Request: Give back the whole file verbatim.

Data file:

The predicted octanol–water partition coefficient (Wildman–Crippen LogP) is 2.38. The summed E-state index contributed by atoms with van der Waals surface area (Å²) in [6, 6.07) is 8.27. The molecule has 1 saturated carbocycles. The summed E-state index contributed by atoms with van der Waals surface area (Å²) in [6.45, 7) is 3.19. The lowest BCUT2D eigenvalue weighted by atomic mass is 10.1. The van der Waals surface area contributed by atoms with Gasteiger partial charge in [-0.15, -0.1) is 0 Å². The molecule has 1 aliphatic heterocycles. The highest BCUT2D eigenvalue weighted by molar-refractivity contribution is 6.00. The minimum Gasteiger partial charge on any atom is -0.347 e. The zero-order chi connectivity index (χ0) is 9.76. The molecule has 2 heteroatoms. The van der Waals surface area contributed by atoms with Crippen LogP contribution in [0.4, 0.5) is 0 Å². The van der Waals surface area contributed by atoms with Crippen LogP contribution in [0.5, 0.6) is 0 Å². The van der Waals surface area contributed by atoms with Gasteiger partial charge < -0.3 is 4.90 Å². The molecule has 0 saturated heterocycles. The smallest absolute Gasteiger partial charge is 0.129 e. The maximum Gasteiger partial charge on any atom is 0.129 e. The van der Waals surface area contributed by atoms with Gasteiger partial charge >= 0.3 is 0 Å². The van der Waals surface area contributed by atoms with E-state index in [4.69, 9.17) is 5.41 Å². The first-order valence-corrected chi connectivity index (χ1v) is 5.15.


The predicted octanol–water partition coefficient (Wildman–Crippen LogP) is 2.38. The summed E-state index contributed by atoms with van der Waals surface area (Å²) in [6, 6.07) is 8.27. The molecule has 1 saturated carbocycles. The summed E-state index contributed by atoms with van der Waals surface area (Å²) in [6.45, 7) is 3.19. The lowest BCUT2D eigenvalue weighted by atomic mass is 10.1. The van der Waals surface area contributed by atoms with Gasteiger partial charge in [-0.15, -0.1) is 0 Å². The molecule has 1 aliphatic heterocycles. The highest BCUT2D eigenvalue weighted by molar-refractivity contribution is 6.00. The minimum Gasteiger partial charge on any atom is -0.347 e. The zero-order chi connectivity index (χ0) is 9.76. The molecule has 2 heteroatoms. The van der Waals surface area contributed by atoms with Crippen LogP contribution in [0.4, 0.5) is 0 Å². The van der Waals surface area contributed by atoms with Crippen LogP contribution in [0.5, 0.6) is 0 Å². The van der Waals surface area contributed by atoms with Gasteiger partial charge < -0.3 is 4.90 Å². The molecule has 0 saturated heterocycles. The smallest absolute Gasteiger partial charge is 0.129 e. The maximum Gasteiger partial charge on any atom is 0.129 e. The van der Waals surface area contributed by atoms with Gasteiger partial charge >= 0.3 is 0 Å². The van der Waals surface area contributed by atoms with E-state index in [4.69, 9.17) is 5.41 Å². The first-order valence-corrected chi connectivity index (χ1v) is 5.15.